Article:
One of the long-standing tensions in cognitive science is the relationship between human cognition and machine learning. Can modern machine learning methods teach us anything interesting about the human mind? Does cognitive psychology have a role to play in guiding the development of artificial intelligence systems? Why are machine learning systems so much better than humans at chess, but not so good at the Atari game Frostbite? The goal in this elective is to provide an introduction to the current state of the art in computational cognitive science. On the "minds" side, we'll discuss papers examining topics in human learning, reasoning, decision making and social cognition. On the "machines" side, we'll go through a very gentle introduction to programming in R and building computational models of human cognition. (previously: 2017, 2016)
Class participation (30%) – This includes participation in the seminars in which you do not present. If you haven't read the papers and so can't contribute much, low marks will be given. It also includes participation in the programming exercises - however, this is not a programming class and in this respect the assessment is based mostly on effort, not on whether you succeed in implementing the models
Coursework I (20%) - a 400 word summary relating to your presentation. This should include (a) a summary of the content of the paper(s) that you were presenting. What the question was, how the researchers investigated that question, what they found, and what the interpretation and implications of those findings are. Finally, it should include a brief critique / additional thoughts / highlights / limitations. In other words, you should have a description of the paper(s), and something that goes beyond that description. To be emailed to me by 5pm on the day a week following your presentation.
Coursework II (50%) – a 2000 word essay, chosen from a set of titles that will be provided in the first week. To be submitted via the Turnitin link on Moodle, deadline to be confirmed.
There are three "topics" for the essay question, each of which is designed to allow you a fair bit of flexibility in what you talk about:
Mathematical and computational modelling have a long history in psychology, dating back (at least!) to work by Fechner and Ebbinghaus in the 19th century. Is it worth it? Does this intellectual tradition buy us anything as a discipline? If not, why are we doing it? If so, what do we get for this effort? Discuss!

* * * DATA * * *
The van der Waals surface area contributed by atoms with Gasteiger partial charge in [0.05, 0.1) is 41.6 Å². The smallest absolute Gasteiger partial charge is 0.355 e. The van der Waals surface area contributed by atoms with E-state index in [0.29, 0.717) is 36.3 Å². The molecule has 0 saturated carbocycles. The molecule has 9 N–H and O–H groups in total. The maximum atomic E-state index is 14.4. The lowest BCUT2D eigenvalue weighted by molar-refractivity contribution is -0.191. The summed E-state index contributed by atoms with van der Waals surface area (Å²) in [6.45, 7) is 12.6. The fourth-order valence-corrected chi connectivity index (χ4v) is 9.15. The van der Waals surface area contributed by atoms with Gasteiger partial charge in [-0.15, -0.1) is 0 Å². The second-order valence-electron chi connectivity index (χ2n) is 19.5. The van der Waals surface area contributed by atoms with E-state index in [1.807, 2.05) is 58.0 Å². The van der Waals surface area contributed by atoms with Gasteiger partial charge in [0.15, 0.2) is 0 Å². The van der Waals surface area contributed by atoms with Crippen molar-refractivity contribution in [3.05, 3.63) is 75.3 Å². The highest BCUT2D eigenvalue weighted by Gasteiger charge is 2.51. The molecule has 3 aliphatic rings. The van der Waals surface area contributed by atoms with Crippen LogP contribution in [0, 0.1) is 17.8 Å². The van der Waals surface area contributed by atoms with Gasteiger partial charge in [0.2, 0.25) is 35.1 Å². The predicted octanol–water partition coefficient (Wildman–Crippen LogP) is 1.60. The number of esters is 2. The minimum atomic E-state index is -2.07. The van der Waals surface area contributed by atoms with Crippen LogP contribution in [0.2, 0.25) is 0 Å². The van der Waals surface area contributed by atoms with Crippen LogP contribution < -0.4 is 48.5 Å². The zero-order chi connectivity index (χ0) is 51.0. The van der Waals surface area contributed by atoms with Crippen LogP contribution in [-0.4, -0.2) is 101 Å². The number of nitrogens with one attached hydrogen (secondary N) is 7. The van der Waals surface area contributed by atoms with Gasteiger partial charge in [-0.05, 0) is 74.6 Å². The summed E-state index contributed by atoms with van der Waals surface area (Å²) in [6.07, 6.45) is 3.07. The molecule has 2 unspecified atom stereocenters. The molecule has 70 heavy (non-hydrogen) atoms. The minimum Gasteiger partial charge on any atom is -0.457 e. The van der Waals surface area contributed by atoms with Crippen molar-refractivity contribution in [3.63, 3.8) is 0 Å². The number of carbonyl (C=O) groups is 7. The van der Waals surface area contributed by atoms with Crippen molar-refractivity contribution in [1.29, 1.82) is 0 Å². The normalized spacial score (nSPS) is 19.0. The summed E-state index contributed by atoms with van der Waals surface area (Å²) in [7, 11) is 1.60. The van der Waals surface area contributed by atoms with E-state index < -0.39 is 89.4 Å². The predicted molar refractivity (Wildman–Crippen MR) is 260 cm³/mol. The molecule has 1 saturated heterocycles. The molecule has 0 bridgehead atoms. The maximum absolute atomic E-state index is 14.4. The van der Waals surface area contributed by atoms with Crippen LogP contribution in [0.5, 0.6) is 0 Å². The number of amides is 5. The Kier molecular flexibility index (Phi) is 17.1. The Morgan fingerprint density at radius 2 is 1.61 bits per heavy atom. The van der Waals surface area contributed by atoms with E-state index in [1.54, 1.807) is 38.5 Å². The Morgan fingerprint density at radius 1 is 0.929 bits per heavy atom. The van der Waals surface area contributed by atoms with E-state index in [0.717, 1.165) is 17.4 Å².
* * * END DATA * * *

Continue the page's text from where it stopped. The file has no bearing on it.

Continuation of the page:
Throughout the readings on computational modelling there seems to be an undercurrent of tension between "psychological" questions (e.g., is this how humans learn?) and "statistical" ones (e.g., does this learning rule work?). Is this a tension that poses a real concern? Discuss!
Bayesian modellers and connectionists often seem to be at odds with one another. Is one approach better than the other? Are they compatible, or reconcilable? Discuss!
Obviously, each of these is a much bigger topic than you can address in a 2000 word essay, and you are not expected to cover the full scope of your topic! Rather, you task in this essay is to select one of these topics, find a perspective on the topic that you want to address, and then write about it! In short, you have a great deal of freedom in how you choose to approach the essay.
Helpful tips when preparing your presentation: your primary goal should be to explain to other students what the key ideas are. The material covered in this class is often intimidating because of the technical details, and your task is to help other students understand what is going on in the papers. Your secondary goal should be to invite discussion, to involve other students in a conversation about those ideas. Do you agree with the ideas in the paper? Do you find the experimental evidence convincing? Why or why not? What other literature have you come across in the process of researching your assigned topic. A useful trick in this case is to ask – if you had to run an experiment in this area, what would you want to do?